Efficiency of augmented designs for selection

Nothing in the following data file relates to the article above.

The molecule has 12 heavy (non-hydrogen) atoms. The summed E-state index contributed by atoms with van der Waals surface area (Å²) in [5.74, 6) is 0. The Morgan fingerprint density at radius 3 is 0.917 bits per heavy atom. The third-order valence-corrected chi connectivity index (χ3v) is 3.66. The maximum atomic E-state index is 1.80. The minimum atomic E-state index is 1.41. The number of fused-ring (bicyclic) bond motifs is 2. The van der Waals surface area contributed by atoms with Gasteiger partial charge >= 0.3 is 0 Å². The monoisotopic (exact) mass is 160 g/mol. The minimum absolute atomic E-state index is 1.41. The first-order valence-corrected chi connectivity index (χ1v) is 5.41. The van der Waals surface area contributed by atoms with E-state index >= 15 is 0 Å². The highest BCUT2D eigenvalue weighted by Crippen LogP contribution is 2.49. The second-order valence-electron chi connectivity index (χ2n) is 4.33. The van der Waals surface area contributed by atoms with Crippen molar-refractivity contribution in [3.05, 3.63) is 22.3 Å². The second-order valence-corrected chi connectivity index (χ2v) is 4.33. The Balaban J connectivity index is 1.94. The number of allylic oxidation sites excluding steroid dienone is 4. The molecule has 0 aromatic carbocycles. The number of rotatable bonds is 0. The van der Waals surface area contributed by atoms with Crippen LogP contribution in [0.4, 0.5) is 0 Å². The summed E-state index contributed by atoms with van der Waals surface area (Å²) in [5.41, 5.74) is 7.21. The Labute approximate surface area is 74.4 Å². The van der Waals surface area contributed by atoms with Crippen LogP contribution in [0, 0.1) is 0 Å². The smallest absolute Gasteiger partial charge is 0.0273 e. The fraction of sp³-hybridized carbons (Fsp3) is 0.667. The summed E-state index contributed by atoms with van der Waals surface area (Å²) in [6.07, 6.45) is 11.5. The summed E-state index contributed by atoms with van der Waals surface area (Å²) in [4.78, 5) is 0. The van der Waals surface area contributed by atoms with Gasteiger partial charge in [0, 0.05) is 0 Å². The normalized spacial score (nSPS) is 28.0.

Each of two populations of 529 F(,3)-derived lines of oats (Avena sativa L.) in the F(,5') one (W2) developed by interspecific (A. sativa('3) x A. sterilis) hydridization and the other (C2) developed by cultivar hybridization, and five oat cultivars used as check entries, were tested in each of four environments in Iowa. They were evaluated in an augmented randomized complete block (ARCBD), a randomized complete block (RCBD), and a simple lattice design (LD) with a field arrangement such that one set of plots in a replication accommodated all three designs. Each of two replications for a population tested in an environment also was used as the basis for studying the efficiency of three unreplicated experimental designs for plant breeding. These were the NOADJ, in which unadjusted phenotypic values for grain yield (GYLD) were used to judge the worth of the oat lines, and the ARCBD and NOCH unreplicated designs in which the phenotypic value of a line was adjusted by subtracting the corresponding block effect estimated from check and entry means, respectively;To compare the efficiencies of the unreplicated and replicated experimental designs for selection for GYLD, the genotypic yielding abilities of the lines were evaluated by calculating means (called genotypic values) for GYLD from data collected from these lines in previous experiments;Among the replicated experimental designs, LD was the most efficient for controlling intra-site error variance and ARCBD was the least efficient. This superiority of LD, however, was not very great, and there was little difference among the replicated designs when efficiency of selection for GYLD was the judgment criterion. The use of experimental designs, either unreplicated or replicated, that used plot yield adjustments, in general, was not better for selection than were NOADJ or RCBD, respectively, neither of which entailed plot adjustment. All replicated and unreplicated designs were successful for selection according to every criterion used, but making a choice among either unreplicated or among replicated designs for efficiency for selection was relatively unimportant. All criteria used to evaluate replicated and unreplicated designs indicated that success from selection was highly dependent upon the genetic material being used.